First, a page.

40+ GT cars forming up to take the rolling start at 2.55pm was an awesome sight.  Inevitably as the Bronze graded driver, Eric Dermont, was starting the #93 Porsche it wasn’t long before the Pro GT By Almeras entry dropped back down the field.  In fact Alvaro Parente in the #98 ART Grand Prix McLaren had taken the lead before the cars had even made it through Copse corner with the #7 Bentley of Guy Smith and the #99 McLaren of Kevin Estre following suit.

And by the end of the first lap my prediction of a McLaren victory looked very likely as Parente had built up a healthy lead.  However 2003 Le Mans winner Smith was able to peg the gap at roughly 3 seconds with Estre close behind in the Sister McLaren.

Traffic however caused issues for the Bentley and the more nimble McLaren in the hands of Estre was able to sneak by to make it an ART Grand Prix one two.  Things would soon get worse for the lead Bentley as Smith was given a drive-through penalty for overtaking under yellow flags.  To all intents and purposes it looked like the infamous British Marque’s challenge was over.

With the first hour up, the pit stops started to take place with Andy Meyrick taking over the #7, Gregoire Demoustier the #98 and Kevin Korjus climbing aboard the #99.  For some reason the #98 seemed to fall off the pace and was quickly swallowed up by the sister #99 car of Korjus.


Meanwhile Meyrick had the bit between his teeth and was soon back up to third.  And with a succession of qualifying like laps it wasn’t long before he had caught and passed the struggling #98 McLaren.

In Pro-AM, British GT regular, Joe Osborne was putting in a great drive to not only lead the class but to also lead the race as the MP Motorsport Aston chose to stay out longer to minimise Bronze driver Mark Poole’s time in the car.  It looked like a great tactic with several faster drivers due to take over the other AM cars for the final stint.   Unfortunately a safety car period shortly after Poole had taken over blew their tactics right out of the water with their healthy lead being completely wiped out.

Up front however the safety car had played into Bentley’s hands as the 16 second lead between the top two had been dramatically shortened.  With the track back to green flag conditions the race was most definitely back on.  Steven Kane, now in the #7, seemed to have the pace to catch former Formula 2 champ and Williams test driver, Andy Soucek in the #99 McLaren.  And to the delight of the home crowd Kane managed to take the lead with a move down the inside at copse with only twenty minutes of the race remaining.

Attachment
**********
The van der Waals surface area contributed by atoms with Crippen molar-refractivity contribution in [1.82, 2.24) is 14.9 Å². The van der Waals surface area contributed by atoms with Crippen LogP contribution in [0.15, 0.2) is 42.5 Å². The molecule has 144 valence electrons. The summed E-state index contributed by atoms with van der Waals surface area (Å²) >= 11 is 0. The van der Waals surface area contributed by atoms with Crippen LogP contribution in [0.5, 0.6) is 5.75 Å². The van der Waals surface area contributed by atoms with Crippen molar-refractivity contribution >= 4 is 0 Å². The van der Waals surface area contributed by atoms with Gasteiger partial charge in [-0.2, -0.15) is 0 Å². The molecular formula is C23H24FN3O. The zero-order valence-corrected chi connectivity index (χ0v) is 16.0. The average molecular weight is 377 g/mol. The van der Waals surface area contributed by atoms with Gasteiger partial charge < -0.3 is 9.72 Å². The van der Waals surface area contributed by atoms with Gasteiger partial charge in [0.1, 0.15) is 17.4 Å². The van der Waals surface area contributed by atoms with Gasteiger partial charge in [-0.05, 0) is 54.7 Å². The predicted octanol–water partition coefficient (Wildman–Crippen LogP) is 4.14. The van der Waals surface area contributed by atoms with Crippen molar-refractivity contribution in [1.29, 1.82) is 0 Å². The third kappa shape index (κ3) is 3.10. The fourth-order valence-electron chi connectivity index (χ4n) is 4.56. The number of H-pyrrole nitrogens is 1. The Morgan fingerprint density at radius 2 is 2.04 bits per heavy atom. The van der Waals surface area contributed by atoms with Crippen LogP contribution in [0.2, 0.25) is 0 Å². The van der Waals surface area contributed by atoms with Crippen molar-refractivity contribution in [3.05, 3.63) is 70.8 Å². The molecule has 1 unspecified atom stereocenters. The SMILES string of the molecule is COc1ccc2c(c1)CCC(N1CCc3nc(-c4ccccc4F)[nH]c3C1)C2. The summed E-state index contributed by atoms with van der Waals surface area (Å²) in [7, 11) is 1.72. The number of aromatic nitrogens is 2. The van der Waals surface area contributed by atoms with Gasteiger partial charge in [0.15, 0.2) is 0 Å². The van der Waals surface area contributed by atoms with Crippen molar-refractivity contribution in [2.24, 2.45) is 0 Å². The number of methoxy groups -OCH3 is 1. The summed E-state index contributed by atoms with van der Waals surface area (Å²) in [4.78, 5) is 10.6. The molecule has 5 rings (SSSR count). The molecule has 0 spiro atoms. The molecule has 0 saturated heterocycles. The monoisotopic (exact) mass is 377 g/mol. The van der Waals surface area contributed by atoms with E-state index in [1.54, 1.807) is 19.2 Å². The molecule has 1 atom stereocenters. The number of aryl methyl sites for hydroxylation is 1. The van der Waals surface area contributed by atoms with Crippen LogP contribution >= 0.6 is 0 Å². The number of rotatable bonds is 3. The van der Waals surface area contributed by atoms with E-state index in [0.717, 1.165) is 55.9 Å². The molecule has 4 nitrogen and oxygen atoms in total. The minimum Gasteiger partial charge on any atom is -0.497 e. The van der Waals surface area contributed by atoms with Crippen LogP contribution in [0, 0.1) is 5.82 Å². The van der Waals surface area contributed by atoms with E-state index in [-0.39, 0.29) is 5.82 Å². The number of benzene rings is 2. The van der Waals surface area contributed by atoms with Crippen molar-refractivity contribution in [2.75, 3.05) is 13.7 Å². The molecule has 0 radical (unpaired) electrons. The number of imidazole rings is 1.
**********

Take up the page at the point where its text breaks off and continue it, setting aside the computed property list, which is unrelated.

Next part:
With the #98 McLaren continuing to struggle in the hands of Alexandre Premat, the battle for the final step on the Pro podium was an all Audi affair.  Gregory Guilvert in the #26 Audi was driving the wheels off the Sainteloc machine but the experience of Laurens Vanthoor in the #1 WRT Audi finally paid off as he was able to snatch third place on the very last lap.

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As anticipated Poole was not able to maintain the Pro-AM lead; however he did manage to bring the MP Motorsport Aston home in a very respectable second place behind the very quick RJN Nissan of Alex Buncombe and the GT Academy boys.


The Roal Motorsport BMW Z4 was just able to hold onto third in class with the very rapid Nicholas Armindo’s similar machine less than a second further back as the chequered flag was dropped.


Further-back, the Gentleman trophy honours went the way of Alexander Mattschull and Frank Schmickler in the aptly numbered 458 GT Corse By Rinaldi Ferrari.


The similar machine of AF Corse crew, Filipe Barreiros, Peter Mann and Francisco Guedes claimed second in class, with the #22 Team Parker Racing Audi R8 of Ian Loggie, Chris Jones and Julian Westwood rounding out the podium.

The relatively small crowd gave the ‘Bentley Boys’ a well deserved cheer as they took to the podium.  It was great to see an all British team and crew win a major International motor race on home soil.  I for one genuinely can’t remember seeing this happen before; The 2010 Nissan GT-R Tourist Trophy Victory for Jamie Campbell-Walter and Warren Hughes only being awarded after a respective exclusion and penalty for the two cars that finished ahead of it on the road.

Although a little fortunate with the safety car, it really was a great drive from the all British Bentley crew.  Andy Meyrick and Steven Kane put in some phenomenal lap times to drag themselves back into contention and take what, at one point, seemed an unlikely victory.

A few more pics from the race


Full Results are available on the Blancpain Website – Link

Some of the drivers on display last weekend will be taking part in my next racing fix; The 24 hours of Le Mans; THE major highlight in my Motorsport year.  But before then it is back to rallying with the Dukeries Rally in nearby Robin Hood Country.

All images © Paul Commons (Paul Commons Motorsport Photography)